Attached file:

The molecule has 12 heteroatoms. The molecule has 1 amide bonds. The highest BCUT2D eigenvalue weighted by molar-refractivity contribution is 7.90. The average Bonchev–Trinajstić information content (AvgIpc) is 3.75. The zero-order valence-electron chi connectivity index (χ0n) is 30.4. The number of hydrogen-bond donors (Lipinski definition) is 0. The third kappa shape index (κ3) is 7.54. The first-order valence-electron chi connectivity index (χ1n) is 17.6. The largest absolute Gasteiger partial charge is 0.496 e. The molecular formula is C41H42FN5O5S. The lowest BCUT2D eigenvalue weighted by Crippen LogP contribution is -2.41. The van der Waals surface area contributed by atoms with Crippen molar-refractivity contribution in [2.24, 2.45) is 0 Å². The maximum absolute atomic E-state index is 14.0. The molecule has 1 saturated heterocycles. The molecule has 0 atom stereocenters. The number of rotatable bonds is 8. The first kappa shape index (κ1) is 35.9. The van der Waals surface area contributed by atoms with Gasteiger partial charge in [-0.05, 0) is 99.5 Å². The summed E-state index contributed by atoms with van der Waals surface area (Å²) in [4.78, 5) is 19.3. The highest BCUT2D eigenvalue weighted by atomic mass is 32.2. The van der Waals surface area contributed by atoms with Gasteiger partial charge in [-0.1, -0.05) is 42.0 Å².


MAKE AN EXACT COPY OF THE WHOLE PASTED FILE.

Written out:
The molecule has 12 heteroatoms. The molecule has 1 amide bonds. The highest BCUT2D eigenvalue weighted by molar-refractivity contribution is 7.90. The average Bonchev–Trinajstić information content (AvgIpc) is 3.75. The zero-order valence-electron chi connectivity index (χ0n) is 30.4. The number of hydrogen-bond donors (Lipinski definition) is 0. The third kappa shape index (κ3) is 7.54. The first-order valence-electron chi connectivity index (χ1n) is 17.6. The largest absolute Gasteiger partial charge is 0.496 e. The molecular formula is C41H42FN5O5S. The lowest BCUT2D eigenvalue weighted by Crippen LogP contribution is -2.41. The van der Waals surface area contributed by atoms with Crippen molar-refractivity contribution in [2.24, 2.45) is 0 Å². The maximum absolute atomic E-state index is 14.0. The molecule has 1 saturated heterocycles. The molecule has 0 atom stereocenters. The number of rotatable bonds is 8. The first kappa shape index (κ1) is 35.9. The van der Waals surface area contributed by atoms with Gasteiger partial charge in [-0.05, 0) is 99.5 Å². The summed E-state index contributed by atoms with van der Waals surface area (Å²) in [4.78, 5) is 19.3. The highest BCUT2D eigenvalue weighted by atomic mass is 32.2. The van der Waals surface area contributed by atoms with Gasteiger partial charge in [-0.1, -0.05) is 42.0 Å².